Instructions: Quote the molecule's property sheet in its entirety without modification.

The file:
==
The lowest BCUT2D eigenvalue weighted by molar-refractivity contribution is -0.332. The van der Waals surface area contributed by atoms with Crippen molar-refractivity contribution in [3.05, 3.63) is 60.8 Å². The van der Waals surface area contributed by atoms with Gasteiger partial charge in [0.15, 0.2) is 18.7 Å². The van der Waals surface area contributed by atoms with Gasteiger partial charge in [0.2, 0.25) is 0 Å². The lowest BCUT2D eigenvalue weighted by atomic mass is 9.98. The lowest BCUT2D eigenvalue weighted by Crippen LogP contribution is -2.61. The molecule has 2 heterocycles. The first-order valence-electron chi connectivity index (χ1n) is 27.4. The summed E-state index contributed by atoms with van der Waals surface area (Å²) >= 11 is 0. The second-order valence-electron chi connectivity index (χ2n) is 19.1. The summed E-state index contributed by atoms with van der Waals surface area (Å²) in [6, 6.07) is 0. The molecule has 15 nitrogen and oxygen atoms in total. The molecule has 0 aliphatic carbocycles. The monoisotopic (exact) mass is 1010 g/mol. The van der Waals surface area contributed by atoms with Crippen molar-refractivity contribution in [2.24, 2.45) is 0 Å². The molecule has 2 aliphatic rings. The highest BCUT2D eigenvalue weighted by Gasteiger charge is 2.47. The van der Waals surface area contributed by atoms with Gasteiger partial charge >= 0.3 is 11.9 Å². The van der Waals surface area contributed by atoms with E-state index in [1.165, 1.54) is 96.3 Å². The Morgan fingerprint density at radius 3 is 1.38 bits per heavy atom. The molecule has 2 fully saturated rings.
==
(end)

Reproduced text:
The lowest BCUT2D eigenvalue weighted by molar-refractivity contribution is -0.332. The van der Waals surface area contributed by atoms with Crippen molar-refractivity contribution in [3.05, 3.63) is 60.8 Å². The van der Waals surface area contributed by atoms with Gasteiger partial charge in [0.15, 0.2) is 18.7 Å². The van der Waals surface area contributed by atoms with Gasteiger partial charge in [0.2, 0.25) is 0 Å². The lowest BCUT2D eigenvalue weighted by atomic mass is 9.98. The lowest BCUT2D eigenvalue weighted by Crippen LogP contribution is -2.61. The molecule has 2 heterocycles. The first-order valence-electron chi connectivity index (χ1n) is 27.4. The summed E-state index contributed by atoms with van der Waals surface area (Å²) >= 11 is 0. The second-order valence-electron chi connectivity index (χ2n) is 19.1. The summed E-state index contributed by atoms with van der Waals surface area (Å²) in [6, 6.07) is 0. The molecule has 15 nitrogen and oxygen atoms in total. The molecule has 0 aliphatic carbocycles. The monoisotopic (exact) mass is 1010 g/mol. The van der Waals surface area contributed by atoms with Crippen molar-refractivity contribution in [2.24, 2.45) is 0 Å². The molecule has 2 aliphatic rings. The highest BCUT2D eigenvalue weighted by Gasteiger charge is 2.47. The van der Waals surface area contributed by atoms with Gasteiger partial charge >= 0.3 is 11.9 Å². The van der Waals surface area contributed by atoms with E-state index in [1.165, 1.54) is 96.3 Å². The Morgan fingerprint density at radius 3 is 1.38 bits per heavy atom. The molecule has 2 fully saturated rings.